‘My movies just sort of ended up being representative of the way I am’ – Burton In Hollywood, where film making is a business ruled by profit and loss columns, and respect and admiration are bestowed upon film-makers by virtue of their films’ box-office success. Tim Burton is considered to be a genius blessed by the Midas touch. But while his films have to date reaped nearly a billion dollars worldwide, they are as far from being slaves to common-denominator commercialism or audience demographics as Burton himself is to fully embracing the Hollywood mainstream in which he has rather uneasily existed throughout his career.
Burton began as an animator at Disney and has continued to operate within the studio system ever since, though he has remained largely removed from its financial imperatives and corporate mentality. Burton’s characters are generally outsiders, misunderstood and misperceived, misfits very often encumbered by some degree of duality. They operate on the fringes of their own particular society, tolerated but pretty much left to their own devices.
In many ways Burton embodies that contradiction himself: he is embraced for his successes, but in all other ways Hollywood and he maintain a respectful distance from one another. Consequently his work has remained as idiosyncratic, imaginative, delightful and refreshingly inventive as his first film, the five-minute stop-motion short Vincent.
Themes present in his work: 1. Characters are generally outsiders, misunderstood and misperceived, misfits very often encumbered by some degree of duality. – Batman and Batman Returns deeply disturbed, deeply psychological, full of frustration and characters with major personality disorders, including the hero himself.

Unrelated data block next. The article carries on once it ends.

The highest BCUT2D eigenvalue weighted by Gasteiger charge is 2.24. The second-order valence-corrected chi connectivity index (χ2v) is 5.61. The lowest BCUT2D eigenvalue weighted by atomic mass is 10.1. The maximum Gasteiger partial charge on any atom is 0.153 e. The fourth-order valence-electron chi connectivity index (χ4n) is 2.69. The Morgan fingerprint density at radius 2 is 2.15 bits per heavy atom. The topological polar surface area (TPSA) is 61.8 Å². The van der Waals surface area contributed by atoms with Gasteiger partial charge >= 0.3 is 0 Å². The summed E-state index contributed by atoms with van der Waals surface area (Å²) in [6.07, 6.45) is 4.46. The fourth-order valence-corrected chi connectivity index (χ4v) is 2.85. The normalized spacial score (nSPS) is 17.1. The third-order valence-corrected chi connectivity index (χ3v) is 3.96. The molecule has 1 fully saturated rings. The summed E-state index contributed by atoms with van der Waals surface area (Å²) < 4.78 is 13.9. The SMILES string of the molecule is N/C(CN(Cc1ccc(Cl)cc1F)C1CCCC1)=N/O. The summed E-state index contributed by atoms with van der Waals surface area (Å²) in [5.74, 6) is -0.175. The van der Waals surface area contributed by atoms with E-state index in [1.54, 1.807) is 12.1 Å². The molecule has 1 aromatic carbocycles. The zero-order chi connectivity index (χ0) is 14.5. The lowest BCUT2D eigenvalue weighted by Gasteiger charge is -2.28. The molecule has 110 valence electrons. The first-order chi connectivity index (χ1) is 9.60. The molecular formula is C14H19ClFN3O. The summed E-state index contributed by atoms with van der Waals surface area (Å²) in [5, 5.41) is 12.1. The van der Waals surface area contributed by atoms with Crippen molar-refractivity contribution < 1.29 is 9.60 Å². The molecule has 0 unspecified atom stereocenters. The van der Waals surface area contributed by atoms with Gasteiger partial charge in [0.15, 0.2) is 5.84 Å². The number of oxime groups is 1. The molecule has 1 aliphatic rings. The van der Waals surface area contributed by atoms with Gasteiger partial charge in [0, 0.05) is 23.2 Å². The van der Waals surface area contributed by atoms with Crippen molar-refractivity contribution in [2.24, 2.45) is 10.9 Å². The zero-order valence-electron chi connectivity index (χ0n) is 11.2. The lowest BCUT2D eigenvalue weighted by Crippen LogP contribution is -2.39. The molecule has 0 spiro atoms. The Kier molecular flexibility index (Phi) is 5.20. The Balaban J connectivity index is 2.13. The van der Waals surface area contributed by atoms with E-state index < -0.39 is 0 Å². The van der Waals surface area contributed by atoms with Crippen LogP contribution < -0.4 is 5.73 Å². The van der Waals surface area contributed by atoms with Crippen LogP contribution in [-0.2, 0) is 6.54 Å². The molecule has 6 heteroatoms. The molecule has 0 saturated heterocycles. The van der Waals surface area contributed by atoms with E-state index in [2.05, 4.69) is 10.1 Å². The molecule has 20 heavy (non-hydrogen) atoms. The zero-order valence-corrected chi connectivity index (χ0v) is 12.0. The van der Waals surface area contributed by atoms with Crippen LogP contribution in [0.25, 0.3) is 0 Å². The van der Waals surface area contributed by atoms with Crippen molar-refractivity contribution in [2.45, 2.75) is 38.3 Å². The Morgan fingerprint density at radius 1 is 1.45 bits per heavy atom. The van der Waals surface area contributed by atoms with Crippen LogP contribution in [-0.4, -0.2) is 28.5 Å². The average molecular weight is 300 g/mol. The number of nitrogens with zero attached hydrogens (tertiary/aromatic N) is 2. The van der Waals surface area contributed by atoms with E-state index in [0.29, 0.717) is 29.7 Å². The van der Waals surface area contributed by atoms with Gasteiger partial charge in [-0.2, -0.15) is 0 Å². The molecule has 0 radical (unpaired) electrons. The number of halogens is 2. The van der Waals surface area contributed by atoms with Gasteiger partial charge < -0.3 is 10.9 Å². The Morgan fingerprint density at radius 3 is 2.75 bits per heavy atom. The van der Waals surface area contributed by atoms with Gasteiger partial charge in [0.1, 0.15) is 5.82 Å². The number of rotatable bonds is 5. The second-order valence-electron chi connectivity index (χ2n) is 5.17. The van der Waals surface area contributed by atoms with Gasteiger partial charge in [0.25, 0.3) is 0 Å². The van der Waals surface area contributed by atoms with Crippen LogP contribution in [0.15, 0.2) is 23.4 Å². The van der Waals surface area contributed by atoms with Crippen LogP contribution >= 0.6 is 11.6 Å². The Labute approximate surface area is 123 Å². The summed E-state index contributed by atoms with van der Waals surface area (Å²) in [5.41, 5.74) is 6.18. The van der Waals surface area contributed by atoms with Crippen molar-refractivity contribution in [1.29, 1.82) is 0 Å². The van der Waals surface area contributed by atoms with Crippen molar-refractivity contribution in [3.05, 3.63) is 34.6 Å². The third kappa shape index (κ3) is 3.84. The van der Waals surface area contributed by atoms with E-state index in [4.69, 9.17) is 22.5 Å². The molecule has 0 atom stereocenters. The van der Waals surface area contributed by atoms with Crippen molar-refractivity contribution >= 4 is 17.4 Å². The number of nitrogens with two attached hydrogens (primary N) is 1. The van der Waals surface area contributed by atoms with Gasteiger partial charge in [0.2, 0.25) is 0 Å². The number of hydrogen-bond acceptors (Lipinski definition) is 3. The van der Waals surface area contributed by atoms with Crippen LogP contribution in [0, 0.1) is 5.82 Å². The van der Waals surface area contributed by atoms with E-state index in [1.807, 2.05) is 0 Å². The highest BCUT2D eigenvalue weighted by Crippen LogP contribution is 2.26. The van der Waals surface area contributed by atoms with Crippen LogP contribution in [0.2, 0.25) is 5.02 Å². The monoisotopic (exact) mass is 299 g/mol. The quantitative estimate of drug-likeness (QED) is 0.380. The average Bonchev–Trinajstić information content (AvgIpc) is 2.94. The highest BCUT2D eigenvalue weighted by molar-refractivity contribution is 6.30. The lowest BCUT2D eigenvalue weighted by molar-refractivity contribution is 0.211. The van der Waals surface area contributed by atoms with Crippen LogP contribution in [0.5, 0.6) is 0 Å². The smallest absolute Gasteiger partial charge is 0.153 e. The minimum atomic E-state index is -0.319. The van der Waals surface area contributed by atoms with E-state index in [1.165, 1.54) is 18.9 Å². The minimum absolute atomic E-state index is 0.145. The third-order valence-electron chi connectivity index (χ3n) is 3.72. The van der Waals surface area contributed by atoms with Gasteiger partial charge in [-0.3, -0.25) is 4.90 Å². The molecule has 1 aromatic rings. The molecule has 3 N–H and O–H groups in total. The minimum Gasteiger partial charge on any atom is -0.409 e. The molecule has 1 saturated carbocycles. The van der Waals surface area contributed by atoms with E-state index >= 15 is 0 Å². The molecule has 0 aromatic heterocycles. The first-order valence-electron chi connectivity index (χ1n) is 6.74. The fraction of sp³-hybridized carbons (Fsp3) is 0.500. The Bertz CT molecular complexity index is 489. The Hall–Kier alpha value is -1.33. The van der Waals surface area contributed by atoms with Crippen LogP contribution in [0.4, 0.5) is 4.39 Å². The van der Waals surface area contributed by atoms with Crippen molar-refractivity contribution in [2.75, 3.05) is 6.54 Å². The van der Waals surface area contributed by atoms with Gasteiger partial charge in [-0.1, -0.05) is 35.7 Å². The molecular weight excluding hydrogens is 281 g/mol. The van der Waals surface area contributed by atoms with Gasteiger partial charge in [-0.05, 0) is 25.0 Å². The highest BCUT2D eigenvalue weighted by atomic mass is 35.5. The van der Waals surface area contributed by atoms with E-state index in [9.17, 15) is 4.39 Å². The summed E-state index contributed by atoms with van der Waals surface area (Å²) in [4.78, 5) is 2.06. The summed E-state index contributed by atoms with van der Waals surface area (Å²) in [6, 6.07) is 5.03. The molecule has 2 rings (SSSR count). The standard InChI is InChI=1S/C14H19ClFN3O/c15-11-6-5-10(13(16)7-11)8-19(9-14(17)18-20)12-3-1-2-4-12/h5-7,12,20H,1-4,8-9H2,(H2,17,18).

(Danger of making big-budget movies, interested in things he relates to.) – Pee Wee Herman – alienation as a theme trying to find his bicycle. Dark Knight (not a comic book fan) disturbed alienated split personality emotional connection
Edward Scissorhands (most personal connection to a character in his films) outsider figures in society. Nightmare Before Christmas – misception, isolation and longing. Jack embraced by society but existing on its fringes and longing to find his inner happiness. Ed Wood – another outsider – a film-maker and transvestite who existed on fringes of Hollywood society, whose relationship with childhood idol Bela Lugosi, said to mirror in some ways Burtons relationship with Vincent Price. Mars Attacks – argued not to have Burtons style he says whilst the police etc can’t destroy the aliens it is the outsider, the unloved the Grandma + donut employee who find a way to kill the aliens.
2. Relationships with childhood experiences and his films are usually teenage or early years of his life. At the age of twelve he moved in with his grandmother, later into an apartment which she owned and he paid her rent – relationship with her in Mars Attack Environment of Burbank where he lived, from an early age he felt like an outsider, one feeling that he would later portray in Edward Scissorhands.
– He was moderately destructive as a child, ripping off heads of toys and terrorizing other children. Would seek refuge in cinemas on his own watching horror films. Hammer Horrors – Sleepy Hollow, casting Christopher Lee from Dracula. Huge fan of Vincent Price and actor – Vincent and Ed Wood – Price contributed the narrator in Vincent. 3. Symbolic icons in his films are recognisable. -black and white stripes are seen in almost every single one of his films – especially in clothing – Edward Scissorhands, Charlie & The Chocolate Factory etc.